Mobile Streaming Apps in the Political Sphere

It seems like you hear about a new technology every week. Often, they disappear into the ether, never to truly affect our lives. But sometimes, you just know that a new technology will make a huge impact. And whether you prefer Meerkat or Periscope, streaming live video to your Twitter followers is something we believe only grow and become more ubiquitous.

Now, if you’ve downloaded Periscope (which we have), you may be disappointed at the live streams you find. We can confirm that it is most definitely not interesting watching someone wait for a train. And yes, pets have already become a very popular topic for streaming video.

But this technology is in its infancy and you dismiss it at your own peril. Though Periscope only takes the 22nd spot in social networking app rankings and Meerkat is number 120, there are still opportunities for these apps to climb the charts (App Annie via TechCrunch). Remember when Twitter was just a bunch of people tweeting out what they had for lunch? Today, Twitter is used by corporations, politicians, government agencies and organizations of all stripes to communicate information from lighthearted jokes to serious news.

And Periscope (and/or Meerkat) will get there. Just last month, when a prisoner escaped in Fairfax County, the County used Periscope to live stream the police chief’s press conference to the public. Just last week, Madonna debuted a new music video via Meerkat live stream; granted, she did run into a few technical difficulties. So live streaming to your Twitter feed will only find new uses – just as Facebook and Twitter did as they grew and evolved.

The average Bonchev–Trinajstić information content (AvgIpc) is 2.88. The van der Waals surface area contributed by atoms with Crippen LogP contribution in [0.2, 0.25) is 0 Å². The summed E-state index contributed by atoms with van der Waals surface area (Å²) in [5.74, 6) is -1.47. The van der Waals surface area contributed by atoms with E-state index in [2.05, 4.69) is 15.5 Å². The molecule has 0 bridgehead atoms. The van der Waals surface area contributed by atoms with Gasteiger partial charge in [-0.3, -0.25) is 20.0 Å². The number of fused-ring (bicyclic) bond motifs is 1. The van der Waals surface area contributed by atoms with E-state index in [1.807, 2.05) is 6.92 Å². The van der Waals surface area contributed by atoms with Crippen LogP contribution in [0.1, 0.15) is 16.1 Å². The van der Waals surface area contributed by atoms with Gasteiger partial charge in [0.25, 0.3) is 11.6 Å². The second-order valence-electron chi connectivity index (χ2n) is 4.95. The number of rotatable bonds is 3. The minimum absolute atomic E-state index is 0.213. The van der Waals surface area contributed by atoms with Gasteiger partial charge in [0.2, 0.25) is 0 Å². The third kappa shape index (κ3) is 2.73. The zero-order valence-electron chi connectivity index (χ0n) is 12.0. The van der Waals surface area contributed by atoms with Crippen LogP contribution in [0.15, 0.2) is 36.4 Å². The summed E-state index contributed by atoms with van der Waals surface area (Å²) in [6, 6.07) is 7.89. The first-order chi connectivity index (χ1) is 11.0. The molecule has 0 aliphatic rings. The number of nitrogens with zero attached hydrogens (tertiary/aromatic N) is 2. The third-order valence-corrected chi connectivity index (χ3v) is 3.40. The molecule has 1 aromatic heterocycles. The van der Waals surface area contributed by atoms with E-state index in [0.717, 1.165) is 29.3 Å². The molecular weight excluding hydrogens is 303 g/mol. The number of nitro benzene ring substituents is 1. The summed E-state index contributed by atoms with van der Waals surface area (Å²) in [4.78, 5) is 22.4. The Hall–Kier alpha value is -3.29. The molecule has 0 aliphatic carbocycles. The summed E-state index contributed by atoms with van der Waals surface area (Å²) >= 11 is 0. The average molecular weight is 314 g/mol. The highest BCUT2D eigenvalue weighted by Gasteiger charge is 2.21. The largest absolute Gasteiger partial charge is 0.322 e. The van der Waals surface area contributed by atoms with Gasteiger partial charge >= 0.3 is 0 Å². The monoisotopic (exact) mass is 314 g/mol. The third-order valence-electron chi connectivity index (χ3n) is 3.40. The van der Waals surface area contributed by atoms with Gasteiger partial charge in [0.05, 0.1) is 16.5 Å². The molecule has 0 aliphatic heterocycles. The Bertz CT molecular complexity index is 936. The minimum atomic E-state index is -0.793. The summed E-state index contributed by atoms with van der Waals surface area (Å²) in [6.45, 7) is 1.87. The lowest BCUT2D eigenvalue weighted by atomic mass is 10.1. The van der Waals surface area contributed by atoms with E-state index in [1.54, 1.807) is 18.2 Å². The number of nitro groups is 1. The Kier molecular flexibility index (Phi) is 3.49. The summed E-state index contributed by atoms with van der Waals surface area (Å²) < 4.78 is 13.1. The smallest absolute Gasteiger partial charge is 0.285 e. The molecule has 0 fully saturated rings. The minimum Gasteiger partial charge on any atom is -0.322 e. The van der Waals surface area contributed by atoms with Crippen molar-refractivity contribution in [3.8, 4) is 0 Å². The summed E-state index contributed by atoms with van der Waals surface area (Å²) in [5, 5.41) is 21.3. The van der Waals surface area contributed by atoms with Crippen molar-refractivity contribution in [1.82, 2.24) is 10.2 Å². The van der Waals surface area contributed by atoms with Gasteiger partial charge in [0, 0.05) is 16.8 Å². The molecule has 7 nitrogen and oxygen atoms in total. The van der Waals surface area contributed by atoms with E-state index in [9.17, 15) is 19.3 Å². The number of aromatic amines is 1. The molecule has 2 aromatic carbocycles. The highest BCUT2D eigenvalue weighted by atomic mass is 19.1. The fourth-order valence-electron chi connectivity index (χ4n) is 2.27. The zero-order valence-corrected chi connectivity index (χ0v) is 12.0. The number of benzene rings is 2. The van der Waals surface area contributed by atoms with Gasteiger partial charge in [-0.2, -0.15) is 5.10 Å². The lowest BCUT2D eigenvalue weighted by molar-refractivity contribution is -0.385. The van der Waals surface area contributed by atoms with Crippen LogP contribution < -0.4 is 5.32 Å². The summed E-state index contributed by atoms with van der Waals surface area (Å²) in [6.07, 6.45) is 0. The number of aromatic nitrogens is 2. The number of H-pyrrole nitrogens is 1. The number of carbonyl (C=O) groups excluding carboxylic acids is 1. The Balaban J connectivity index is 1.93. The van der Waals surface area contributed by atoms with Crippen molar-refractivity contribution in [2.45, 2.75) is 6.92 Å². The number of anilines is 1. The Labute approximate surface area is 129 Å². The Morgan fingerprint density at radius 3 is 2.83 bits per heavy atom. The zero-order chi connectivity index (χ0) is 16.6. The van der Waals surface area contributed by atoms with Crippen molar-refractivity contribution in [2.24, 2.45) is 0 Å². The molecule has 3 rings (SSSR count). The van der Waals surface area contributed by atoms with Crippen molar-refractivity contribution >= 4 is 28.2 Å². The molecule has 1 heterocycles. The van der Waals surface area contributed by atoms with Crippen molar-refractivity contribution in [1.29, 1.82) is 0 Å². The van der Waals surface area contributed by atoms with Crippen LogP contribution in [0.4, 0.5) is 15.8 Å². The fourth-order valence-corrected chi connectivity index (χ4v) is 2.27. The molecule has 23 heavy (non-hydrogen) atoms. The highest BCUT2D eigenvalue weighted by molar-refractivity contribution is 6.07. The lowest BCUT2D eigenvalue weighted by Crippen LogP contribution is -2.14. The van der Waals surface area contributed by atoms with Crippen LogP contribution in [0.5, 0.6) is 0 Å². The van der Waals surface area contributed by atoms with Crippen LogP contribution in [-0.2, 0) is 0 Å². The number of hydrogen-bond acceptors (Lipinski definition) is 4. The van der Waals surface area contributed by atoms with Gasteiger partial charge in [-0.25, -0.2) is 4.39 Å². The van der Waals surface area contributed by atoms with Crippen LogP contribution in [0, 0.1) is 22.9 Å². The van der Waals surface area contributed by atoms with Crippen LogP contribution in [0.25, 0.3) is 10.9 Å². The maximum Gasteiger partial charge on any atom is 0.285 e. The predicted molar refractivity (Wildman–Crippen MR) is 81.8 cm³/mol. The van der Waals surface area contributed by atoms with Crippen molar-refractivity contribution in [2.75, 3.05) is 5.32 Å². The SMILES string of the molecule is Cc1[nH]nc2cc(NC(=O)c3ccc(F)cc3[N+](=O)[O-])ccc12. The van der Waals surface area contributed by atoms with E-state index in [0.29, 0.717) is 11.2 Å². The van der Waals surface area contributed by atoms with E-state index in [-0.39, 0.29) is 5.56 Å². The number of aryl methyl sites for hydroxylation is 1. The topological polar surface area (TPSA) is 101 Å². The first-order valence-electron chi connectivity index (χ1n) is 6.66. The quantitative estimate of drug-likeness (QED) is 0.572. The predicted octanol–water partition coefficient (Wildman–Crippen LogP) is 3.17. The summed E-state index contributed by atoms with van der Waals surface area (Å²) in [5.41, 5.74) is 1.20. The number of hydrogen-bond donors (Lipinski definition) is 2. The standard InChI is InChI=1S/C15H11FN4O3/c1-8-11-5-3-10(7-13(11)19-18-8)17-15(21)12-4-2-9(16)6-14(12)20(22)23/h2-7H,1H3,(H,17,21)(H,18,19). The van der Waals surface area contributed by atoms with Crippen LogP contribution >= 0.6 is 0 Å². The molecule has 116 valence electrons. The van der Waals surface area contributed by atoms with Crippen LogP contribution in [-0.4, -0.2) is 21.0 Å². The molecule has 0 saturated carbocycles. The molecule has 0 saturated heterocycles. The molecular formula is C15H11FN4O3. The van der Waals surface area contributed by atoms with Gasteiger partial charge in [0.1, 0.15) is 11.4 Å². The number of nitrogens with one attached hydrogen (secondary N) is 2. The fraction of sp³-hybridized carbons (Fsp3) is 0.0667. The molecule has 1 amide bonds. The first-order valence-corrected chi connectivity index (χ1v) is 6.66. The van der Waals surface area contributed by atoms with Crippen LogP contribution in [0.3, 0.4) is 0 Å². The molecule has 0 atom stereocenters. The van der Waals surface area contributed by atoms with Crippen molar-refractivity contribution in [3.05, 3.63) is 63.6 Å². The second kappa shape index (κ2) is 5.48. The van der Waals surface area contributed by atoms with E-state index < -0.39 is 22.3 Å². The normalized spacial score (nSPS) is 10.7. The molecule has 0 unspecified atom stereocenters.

And while not all new technologies transfer to the political or advocacy space, this one most certainly will. It’s not hard to imagine the many conferences, policy breakfasts, or galas that occur in our nation’s capitol one day being streamed live to Twitter followers who may not be able to attend or may not reside in Washington D.C.

Live streaming video will also increase the value of a Twitter following. Currently in the political and advocacy space, Twitter is often used as an ‘elite’ communication tool. But with the ability to communicate in more than 140 characters and with live video, one could envision a Twitter following having more than just an elite audience.

There are other ramifications to consider, from privacy to copyright to safety. And what will this mean for journalism and citizen journalism? For now, we’ll just keep logging on to see if that train ever arrives.